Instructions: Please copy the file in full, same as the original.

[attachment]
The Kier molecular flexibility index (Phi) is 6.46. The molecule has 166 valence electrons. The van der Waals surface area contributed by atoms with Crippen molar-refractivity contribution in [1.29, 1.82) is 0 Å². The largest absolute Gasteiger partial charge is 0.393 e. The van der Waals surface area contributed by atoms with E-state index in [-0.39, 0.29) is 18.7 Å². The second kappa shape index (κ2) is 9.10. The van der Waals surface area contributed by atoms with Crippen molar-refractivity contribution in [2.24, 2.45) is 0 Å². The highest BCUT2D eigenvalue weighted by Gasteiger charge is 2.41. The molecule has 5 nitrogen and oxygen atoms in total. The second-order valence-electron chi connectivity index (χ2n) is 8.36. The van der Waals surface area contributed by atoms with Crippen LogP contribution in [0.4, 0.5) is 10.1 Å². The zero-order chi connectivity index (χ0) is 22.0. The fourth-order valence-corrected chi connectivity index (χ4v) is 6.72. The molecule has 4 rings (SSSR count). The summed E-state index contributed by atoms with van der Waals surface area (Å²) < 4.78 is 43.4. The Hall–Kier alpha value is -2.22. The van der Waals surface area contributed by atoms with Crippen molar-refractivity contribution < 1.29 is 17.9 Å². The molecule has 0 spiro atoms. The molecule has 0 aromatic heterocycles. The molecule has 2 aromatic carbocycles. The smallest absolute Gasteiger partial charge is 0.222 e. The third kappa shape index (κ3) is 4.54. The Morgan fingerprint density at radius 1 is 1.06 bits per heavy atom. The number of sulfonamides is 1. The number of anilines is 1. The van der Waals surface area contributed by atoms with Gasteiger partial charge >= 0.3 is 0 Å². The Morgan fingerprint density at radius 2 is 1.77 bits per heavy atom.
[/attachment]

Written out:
The Kier molecular flexibility index (Phi) is 6.46. The molecule has 166 valence electrons. The van der Waals surface area contributed by atoms with Crippen molar-refractivity contribution in [1.29, 1.82) is 0 Å². The largest absolute Gasteiger partial charge is 0.393 e. The van der Waals surface area contributed by atoms with E-state index in [-0.39, 0.29) is 18.7 Å². The second kappa shape index (κ2) is 9.10. The van der Waals surface area contributed by atoms with Crippen molar-refractivity contribution in [2.24, 2.45) is 0 Å². The highest BCUT2D eigenvalue weighted by Gasteiger charge is 2.41. The molecule has 5 nitrogen and oxygen atoms in total. The second-order valence-electron chi connectivity index (χ2n) is 8.36. The van der Waals surface area contributed by atoms with Crippen LogP contribution in [0.4, 0.5) is 10.1 Å². The zero-order chi connectivity index (χ0) is 22.0. The fourth-order valence-corrected chi connectivity index (χ4v) is 6.72. The molecule has 4 rings (SSSR count). The summed E-state index contributed by atoms with van der Waals surface area (Å²) < 4.78 is 43.4. The Hall–Kier alpha value is -2.22. The van der Waals surface area contributed by atoms with Crippen molar-refractivity contribution < 1.29 is 17.9 Å². The molecule has 0 spiro atoms. The molecule has 0 aromatic heterocycles. The molecule has 2 aromatic carbocycles. The smallest absolute Gasteiger partial charge is 0.222 e. The third kappa shape index (κ3) is 4.54. The Morgan fingerprint density at radius 1 is 1.06 bits per heavy atom. The number of sulfonamides is 1. The number of anilines is 1. The van der Waals surface area contributed by atoms with Gasteiger partial charge >= 0.3 is 0 Å². The Morgan fingerprint density at radius 2 is 1.77 bits per heavy atom.